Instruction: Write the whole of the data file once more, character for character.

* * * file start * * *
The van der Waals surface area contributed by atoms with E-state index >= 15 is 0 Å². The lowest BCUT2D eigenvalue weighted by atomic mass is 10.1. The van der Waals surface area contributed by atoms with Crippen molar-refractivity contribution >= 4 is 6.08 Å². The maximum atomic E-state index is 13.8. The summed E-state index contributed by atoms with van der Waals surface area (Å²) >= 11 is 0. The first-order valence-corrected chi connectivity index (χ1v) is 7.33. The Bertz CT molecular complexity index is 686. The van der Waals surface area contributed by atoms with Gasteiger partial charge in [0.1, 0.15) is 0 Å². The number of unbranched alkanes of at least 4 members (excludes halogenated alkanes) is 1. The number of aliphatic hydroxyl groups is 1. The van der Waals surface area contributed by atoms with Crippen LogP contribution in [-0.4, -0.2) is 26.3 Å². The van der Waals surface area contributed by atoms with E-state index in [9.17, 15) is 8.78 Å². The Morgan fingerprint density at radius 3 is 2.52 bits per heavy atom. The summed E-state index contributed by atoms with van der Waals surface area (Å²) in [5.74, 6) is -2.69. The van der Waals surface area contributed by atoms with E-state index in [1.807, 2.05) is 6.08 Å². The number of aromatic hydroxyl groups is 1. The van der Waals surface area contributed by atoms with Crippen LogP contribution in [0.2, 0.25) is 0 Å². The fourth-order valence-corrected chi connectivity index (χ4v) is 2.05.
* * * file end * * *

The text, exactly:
The van der Waals surface area contributed by atoms with E-state index >= 15 is 0 Å². The lowest BCUT2D eigenvalue weighted by atomic mass is 10.1. The van der Waals surface area contributed by atoms with Crippen molar-refractivity contribution >= 4 is 6.08 Å². The maximum atomic E-state index is 13.8. The summed E-state index contributed by atoms with van der Waals surface area (Å²) >= 11 is 0. The first-order valence-corrected chi connectivity index (χ1v) is 7.33. The Bertz CT molecular complexity index is 686. The van der Waals surface area contributed by atoms with Gasteiger partial charge in [0.1, 0.15) is 0 Å². The number of unbranched alkanes of at least 4 members (excludes halogenated alkanes) is 1. The number of aliphatic hydroxyl groups is 1. The van der Waals surface area contributed by atoms with Crippen LogP contribution in [-0.4, -0.2) is 26.3 Å². The van der Waals surface area contributed by atoms with E-state index in [9.17, 15) is 8.78 Å². The Morgan fingerprint density at radius 3 is 2.52 bits per heavy atom. The summed E-state index contributed by atoms with van der Waals surface area (Å²) in [5.74, 6) is -2.69. The van der Waals surface area contributed by atoms with E-state index in [1.807, 2.05) is 6.08 Å². The number of aromatic hydroxyl groups is 1. The van der Waals surface area contributed by atoms with Crippen LogP contribution in [0.2, 0.25) is 0 Å². The fourth-order valence-corrected chi connectivity index (χ4v) is 2.05.